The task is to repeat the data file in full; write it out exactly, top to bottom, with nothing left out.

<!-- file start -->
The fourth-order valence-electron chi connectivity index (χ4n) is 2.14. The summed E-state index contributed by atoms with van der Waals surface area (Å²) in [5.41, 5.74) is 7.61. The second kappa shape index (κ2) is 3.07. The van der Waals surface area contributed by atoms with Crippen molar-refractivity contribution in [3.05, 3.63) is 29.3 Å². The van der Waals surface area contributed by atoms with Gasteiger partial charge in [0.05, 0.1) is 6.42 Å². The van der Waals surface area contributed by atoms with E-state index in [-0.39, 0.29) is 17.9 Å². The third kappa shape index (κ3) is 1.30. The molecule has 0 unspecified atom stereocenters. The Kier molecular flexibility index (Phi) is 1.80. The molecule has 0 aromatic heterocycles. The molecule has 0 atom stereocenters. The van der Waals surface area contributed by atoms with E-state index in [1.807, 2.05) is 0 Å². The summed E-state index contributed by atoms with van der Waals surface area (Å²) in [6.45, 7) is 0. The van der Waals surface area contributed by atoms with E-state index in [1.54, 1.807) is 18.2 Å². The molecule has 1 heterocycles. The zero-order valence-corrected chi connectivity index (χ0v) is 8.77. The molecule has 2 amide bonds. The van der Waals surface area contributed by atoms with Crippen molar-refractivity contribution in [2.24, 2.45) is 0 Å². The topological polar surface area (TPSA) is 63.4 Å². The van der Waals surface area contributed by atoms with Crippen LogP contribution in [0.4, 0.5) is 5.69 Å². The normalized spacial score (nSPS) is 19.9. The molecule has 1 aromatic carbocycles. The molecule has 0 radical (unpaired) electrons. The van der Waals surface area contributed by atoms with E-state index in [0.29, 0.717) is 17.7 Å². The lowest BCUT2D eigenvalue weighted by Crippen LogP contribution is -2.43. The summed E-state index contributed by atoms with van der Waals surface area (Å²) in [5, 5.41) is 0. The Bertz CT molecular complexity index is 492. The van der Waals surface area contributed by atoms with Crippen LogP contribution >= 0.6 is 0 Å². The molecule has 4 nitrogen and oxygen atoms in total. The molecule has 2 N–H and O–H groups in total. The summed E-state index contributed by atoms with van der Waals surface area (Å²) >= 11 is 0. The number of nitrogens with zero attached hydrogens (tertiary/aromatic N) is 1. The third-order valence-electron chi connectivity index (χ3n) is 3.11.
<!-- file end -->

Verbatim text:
The fourth-order valence-electron chi connectivity index (χ4n) is 2.14. The summed E-state index contributed by atoms with van der Waals surface area (Å²) in [5.41, 5.74) is 7.61. The second kappa shape index (κ2) is 3.07. The van der Waals surface area contributed by atoms with Crippen molar-refractivity contribution in [3.05, 3.63) is 29.3 Å². The van der Waals surface area contributed by atoms with Gasteiger partial charge in [0.05, 0.1) is 6.42 Å². The van der Waals surface area contributed by atoms with E-state index in [-0.39, 0.29) is 17.9 Å². The third kappa shape index (κ3) is 1.30. The molecule has 0 unspecified atom stereocenters. The Kier molecular flexibility index (Phi) is 1.80. The molecule has 0 aromatic heterocycles. The molecule has 0 atom stereocenters. The van der Waals surface area contributed by atoms with E-state index in [1.807, 2.05) is 0 Å². The summed E-state index contributed by atoms with van der Waals surface area (Å²) in [6.45, 7) is 0. The van der Waals surface area contributed by atoms with E-state index in [1.54, 1.807) is 18.2 Å². The molecule has 1 heterocycles. The zero-order valence-corrected chi connectivity index (χ0v) is 8.77. The molecule has 2 amide bonds. The van der Waals surface area contributed by atoms with Crippen molar-refractivity contribution in [2.24, 2.45) is 0 Å². The topological polar surface area (TPSA) is 63.4 Å². The van der Waals surface area contributed by atoms with Crippen LogP contribution in [0.4, 0.5) is 5.69 Å². The normalized spacial score (nSPS) is 19.9. The molecule has 1 aromatic carbocycles. The molecule has 0 radical (unpaired) electrons. The van der Waals surface area contributed by atoms with E-state index in [0.29, 0.717) is 17.7 Å². The lowest BCUT2D eigenvalue weighted by Crippen LogP contribution is -2.43. The summed E-state index contributed by atoms with van der Waals surface area (Å²) in [5, 5.41) is 0. The Bertz CT molecular complexity index is 492. The van der Waals surface area contributed by atoms with Crippen LogP contribution >= 0.6 is 0 Å². The molecule has 4 nitrogen and oxygen atoms in total. The molecule has 2 N–H and O–H groups in total. The summed E-state index contributed by atoms with van der Waals surface area (Å²) >= 11 is 0. The number of nitrogens with zero attached hydrogens (tertiary/aromatic N) is 1. The third-order valence-electron chi connectivity index (χ3n) is 3.11.